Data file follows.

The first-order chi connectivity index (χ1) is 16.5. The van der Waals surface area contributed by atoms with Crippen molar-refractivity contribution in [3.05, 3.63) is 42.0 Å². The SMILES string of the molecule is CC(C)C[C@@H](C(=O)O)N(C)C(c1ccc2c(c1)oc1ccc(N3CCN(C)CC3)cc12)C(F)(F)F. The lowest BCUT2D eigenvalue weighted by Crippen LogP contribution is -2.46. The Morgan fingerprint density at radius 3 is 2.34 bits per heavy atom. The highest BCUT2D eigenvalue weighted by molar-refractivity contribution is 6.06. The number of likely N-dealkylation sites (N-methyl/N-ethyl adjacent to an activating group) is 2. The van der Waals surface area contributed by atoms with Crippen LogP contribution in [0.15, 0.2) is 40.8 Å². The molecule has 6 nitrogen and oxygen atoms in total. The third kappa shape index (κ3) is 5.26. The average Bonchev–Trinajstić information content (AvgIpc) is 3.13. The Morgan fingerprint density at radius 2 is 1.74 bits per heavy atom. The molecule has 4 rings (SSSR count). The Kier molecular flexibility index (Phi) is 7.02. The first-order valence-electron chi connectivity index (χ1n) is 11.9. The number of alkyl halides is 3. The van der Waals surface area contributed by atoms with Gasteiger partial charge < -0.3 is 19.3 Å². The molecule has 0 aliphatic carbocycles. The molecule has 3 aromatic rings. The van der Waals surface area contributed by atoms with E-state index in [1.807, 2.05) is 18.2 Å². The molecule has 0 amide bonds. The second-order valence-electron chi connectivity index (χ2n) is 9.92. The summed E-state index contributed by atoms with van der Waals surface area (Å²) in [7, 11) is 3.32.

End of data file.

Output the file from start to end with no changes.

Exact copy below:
The first-order chi connectivity index (χ1) is 16.5. The van der Waals surface area contributed by atoms with Crippen molar-refractivity contribution in [3.05, 3.63) is 42.0 Å². The SMILES string of the molecule is CC(C)C[C@@H](C(=O)O)N(C)C(c1ccc2c(c1)oc1ccc(N3CCN(C)CC3)cc12)C(F)(F)F. The lowest BCUT2D eigenvalue weighted by Crippen LogP contribution is -2.46. The Morgan fingerprint density at radius 3 is 2.34 bits per heavy atom. The highest BCUT2D eigenvalue weighted by molar-refractivity contribution is 6.06. The number of likely N-dealkylation sites (N-methyl/N-ethyl adjacent to an activating group) is 2. The van der Waals surface area contributed by atoms with Crippen LogP contribution in [0.15, 0.2) is 40.8 Å². The molecule has 6 nitrogen and oxygen atoms in total. The third kappa shape index (κ3) is 5.26. The average Bonchev–Trinajstić information content (AvgIpc) is 3.13. The Morgan fingerprint density at radius 2 is 1.74 bits per heavy atom. The molecule has 4 rings (SSSR count). The Kier molecular flexibility index (Phi) is 7.02. The first-order valence-electron chi connectivity index (χ1n) is 11.9. The number of alkyl halides is 3. The van der Waals surface area contributed by atoms with Gasteiger partial charge < -0.3 is 19.3 Å². The molecule has 0 aliphatic carbocycles. The molecule has 3 aromatic rings. The van der Waals surface area contributed by atoms with E-state index in [1.807, 2.05) is 18.2 Å². The molecule has 0 amide bonds. The second-order valence-electron chi connectivity index (χ2n) is 9.92. The summed E-state index contributed by atoms with van der Waals surface area (Å²) in [7, 11) is 3.32.